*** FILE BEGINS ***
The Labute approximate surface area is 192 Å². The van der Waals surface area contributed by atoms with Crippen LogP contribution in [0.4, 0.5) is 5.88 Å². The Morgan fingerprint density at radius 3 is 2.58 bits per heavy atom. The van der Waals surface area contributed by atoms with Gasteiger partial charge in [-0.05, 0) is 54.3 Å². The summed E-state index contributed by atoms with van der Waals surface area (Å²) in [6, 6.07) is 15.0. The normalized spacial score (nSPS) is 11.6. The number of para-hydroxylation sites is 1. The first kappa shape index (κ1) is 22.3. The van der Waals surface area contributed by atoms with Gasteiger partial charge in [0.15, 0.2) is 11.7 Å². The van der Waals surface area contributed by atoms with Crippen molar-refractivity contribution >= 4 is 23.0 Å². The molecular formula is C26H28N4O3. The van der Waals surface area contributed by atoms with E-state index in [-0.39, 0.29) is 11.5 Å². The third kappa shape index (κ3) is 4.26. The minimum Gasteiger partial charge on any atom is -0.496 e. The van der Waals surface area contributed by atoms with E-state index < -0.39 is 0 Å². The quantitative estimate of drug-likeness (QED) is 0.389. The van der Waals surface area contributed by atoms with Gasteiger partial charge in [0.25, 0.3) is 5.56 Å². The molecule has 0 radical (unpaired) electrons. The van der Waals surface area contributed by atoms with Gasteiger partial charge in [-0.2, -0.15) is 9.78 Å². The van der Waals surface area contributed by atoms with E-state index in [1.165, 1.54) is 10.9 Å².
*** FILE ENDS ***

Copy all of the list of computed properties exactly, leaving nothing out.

The Labute approximate surface area is 192 Å². The van der Waals surface area contributed by atoms with Crippen LogP contribution in [0.4, 0.5) is 5.88 Å². The Morgan fingerprint density at radius 3 is 2.58 bits per heavy atom. The van der Waals surface area contributed by atoms with Gasteiger partial charge in [-0.05, 0) is 54.3 Å². The summed E-state index contributed by atoms with van der Waals surface area (Å²) in [6, 6.07) is 15.0. The normalized spacial score (nSPS) is 11.6. The number of para-hydroxylation sites is 1. The first kappa shape index (κ1) is 22.3. The van der Waals surface area contributed by atoms with Gasteiger partial charge in [0.15, 0.2) is 11.7 Å². The van der Waals surface area contributed by atoms with Crippen molar-refractivity contribution >= 4 is 23.0 Å². The molecular formula is C26H28N4O3. The van der Waals surface area contributed by atoms with E-state index in [-0.39, 0.29) is 11.5 Å². The third kappa shape index (κ3) is 4.26. The minimum Gasteiger partial charge on any atom is -0.496 e. The van der Waals surface area contributed by atoms with E-state index < -0.39 is 0 Å². The quantitative estimate of drug-likeness (QED) is 0.389. The van der Waals surface area contributed by atoms with Gasteiger partial charge in [0.25, 0.3) is 5.56 Å². The molecule has 0 radical (unpaired) electrons. The van der Waals surface area contributed by atoms with Gasteiger partial charge in [-0.2, -0.15) is 9.78 Å². The van der Waals surface area contributed by atoms with E-state index in [1.165, 1.54) is 10.9 Å².